Anthony De Mello, a Jesuit priest known throughout the world for his writing and spiritual conferences, told the story of a tourist who says to his guide, “You have a right to be proud of your town. I was especially impressed with the number of churches in it. Surely the people here must love the Lord.” “Well, replied the cynical guide, “they may love the Lord, but they sure as hell hate each other.” (The Song of the Bird) How we wish that were never true. Even churches dedicated to loving the Lord have members who bicker on major and minor issues. In my previous ministries I dealt with controversies surrounding the moving of the altar rail and the installation of a new organ. In other congregations the issues can be miniscule, including the placement of flowers in the sanctuary or the repetition of an outdated liturgical practice.

De Mello tells another story about the Guru’s cat. “When the guru sat down to worship each evening the ashram cat would get in the way and distract the worshipers. So he ordered that the cat be tied during evening worship. After the guru died the cat continued to be tied during evening worship. And when the cat expired, another cat was brought to the ashram so that it could be duly tied during evening worship. Centuries later learned treatises were written by the guru’s scholarly disciples on the liturgical significance of tying up a cat while worship is performed.”
Some troubles are as silly as the one described. Serious issues arise in any organization, however, when the purpose of the organization is forgotten or the mission statement is not observed. Churches that exist primarily for the preservation of the institution often forget the purpose for the institution: to proclaim the good news of Jesus. Sometimes churches take a hit when the message of love and justice is more important than the immediate welfare of the institution itself. Think of the “heat” that churches and individuals suffered during the early days of the civil rights movement. Think of the struggles now in our nation to accept and grant equal rights to all people regardless of race, ethnic origin, sexual orientation, etc.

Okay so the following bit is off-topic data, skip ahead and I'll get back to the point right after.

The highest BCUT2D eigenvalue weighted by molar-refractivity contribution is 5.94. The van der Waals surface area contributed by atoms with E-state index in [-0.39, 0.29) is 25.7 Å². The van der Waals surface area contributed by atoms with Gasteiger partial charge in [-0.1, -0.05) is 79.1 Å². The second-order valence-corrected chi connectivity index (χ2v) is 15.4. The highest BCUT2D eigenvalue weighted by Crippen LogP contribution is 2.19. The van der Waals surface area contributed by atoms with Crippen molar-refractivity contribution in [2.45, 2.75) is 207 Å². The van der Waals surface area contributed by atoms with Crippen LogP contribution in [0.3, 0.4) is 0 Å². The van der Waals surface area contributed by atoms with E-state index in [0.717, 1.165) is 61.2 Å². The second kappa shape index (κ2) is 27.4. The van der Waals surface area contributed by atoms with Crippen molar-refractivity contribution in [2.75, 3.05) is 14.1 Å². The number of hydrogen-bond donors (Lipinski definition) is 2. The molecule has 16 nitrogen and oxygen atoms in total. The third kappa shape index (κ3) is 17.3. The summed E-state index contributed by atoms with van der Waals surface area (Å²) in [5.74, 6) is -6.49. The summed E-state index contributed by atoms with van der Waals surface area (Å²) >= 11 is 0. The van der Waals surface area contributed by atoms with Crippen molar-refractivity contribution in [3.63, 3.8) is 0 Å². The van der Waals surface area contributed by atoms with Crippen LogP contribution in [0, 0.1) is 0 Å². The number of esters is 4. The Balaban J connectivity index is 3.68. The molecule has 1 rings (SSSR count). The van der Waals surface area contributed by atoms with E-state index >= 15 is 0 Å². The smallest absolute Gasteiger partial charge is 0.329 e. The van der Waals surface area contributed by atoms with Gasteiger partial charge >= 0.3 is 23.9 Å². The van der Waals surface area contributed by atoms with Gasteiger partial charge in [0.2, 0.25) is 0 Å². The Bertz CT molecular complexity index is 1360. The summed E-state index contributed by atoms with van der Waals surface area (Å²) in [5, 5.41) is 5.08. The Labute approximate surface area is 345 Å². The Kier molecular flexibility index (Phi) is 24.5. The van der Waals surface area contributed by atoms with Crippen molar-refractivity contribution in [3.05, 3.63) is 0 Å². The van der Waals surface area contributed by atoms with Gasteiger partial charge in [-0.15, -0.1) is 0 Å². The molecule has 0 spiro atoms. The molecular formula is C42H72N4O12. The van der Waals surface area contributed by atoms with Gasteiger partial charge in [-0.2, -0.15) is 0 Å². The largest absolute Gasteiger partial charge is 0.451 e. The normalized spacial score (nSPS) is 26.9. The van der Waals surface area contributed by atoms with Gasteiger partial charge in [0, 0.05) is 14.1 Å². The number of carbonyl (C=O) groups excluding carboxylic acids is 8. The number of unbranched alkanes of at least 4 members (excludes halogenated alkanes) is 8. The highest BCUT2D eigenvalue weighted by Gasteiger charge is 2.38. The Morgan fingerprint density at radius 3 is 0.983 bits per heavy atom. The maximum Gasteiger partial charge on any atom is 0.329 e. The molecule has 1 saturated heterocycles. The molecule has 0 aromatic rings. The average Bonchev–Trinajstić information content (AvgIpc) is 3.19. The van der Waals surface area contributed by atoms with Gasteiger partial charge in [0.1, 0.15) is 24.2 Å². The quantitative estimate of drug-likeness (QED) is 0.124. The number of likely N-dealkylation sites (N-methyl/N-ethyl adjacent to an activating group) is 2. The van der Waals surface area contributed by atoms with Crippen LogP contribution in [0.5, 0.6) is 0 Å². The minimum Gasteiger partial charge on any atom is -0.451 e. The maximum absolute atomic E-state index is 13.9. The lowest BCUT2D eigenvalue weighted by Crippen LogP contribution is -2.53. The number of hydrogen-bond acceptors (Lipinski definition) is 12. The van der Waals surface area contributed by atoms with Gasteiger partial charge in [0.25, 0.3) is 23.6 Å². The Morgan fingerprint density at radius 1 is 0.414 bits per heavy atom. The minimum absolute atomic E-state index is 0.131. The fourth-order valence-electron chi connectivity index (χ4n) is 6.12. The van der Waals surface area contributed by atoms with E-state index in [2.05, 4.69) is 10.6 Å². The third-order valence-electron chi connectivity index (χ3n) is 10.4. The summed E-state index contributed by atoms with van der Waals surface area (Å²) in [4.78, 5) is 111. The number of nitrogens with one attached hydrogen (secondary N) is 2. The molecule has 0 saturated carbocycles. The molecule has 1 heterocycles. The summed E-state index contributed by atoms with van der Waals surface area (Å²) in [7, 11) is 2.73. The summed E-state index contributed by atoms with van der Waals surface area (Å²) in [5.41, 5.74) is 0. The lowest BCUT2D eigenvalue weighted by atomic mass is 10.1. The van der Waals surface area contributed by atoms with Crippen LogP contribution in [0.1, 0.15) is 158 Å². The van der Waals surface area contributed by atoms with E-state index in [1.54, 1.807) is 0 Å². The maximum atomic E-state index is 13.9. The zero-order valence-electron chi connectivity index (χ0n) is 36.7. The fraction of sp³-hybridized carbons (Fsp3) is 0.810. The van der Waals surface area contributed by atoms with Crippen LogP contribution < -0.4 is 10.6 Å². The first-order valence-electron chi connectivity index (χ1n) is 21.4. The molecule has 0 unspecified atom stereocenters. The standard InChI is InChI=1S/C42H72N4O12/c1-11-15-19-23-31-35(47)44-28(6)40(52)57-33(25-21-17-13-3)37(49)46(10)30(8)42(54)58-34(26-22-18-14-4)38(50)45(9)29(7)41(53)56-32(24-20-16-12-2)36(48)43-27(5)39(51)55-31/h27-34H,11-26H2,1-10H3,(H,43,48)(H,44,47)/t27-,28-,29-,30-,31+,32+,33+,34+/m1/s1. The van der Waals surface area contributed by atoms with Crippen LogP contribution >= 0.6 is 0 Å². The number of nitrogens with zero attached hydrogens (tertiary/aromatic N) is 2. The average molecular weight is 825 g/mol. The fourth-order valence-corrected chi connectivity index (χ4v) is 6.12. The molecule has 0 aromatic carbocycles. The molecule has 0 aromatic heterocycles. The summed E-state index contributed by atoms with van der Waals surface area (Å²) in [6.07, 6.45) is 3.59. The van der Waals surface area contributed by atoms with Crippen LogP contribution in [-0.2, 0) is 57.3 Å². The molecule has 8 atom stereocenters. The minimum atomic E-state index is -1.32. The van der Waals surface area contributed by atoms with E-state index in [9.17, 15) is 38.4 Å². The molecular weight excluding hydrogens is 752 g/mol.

Disagreements of any sort don’t give us permission to love only God and to hate our fellow human beings. As written in 1st John, “Those who say, ‘I love God,’ and hate
their brothers or sisters, are liars; for those who do not love a brother or sister whom they have seen, cannot love God whom they have not seen. The commandment we have from him is this; those who love God must love their brothers and sisters also.” (1 John: 4:20-21)
Religious hatred exists and in some places is rampant, as in Iraq. The Muslim controversy between the Sunnis and Shi’ites dates back to the year 632 over who should succeed the Prophet Muhammad. That struggle continues in wars for political dominance. What happened to respect for Allah? Most Muslims believe that the Koran is a book of peace and that indiscriminate taking of human life violates Allah’s wishes. Of course, Christians cannot be smug in this regard having fought one another through the centuries in bloody religious wars. Our struggle for love and peace continues.
Here is a prayer to help us uphold the banner of peace: “Eternal God, in whose perfect kingdom no sword is drawn but the sword of righteousness, no strength known but the strength of love: So mightily spread abroad your Spirit, that all people may be gathered under the banner of Peace, as children of one Father; to whom be dominion and glory, now and for ever.” Amen (Book of Common Prayer)
Editor’s Note: This column was originally published on July 17, 2014.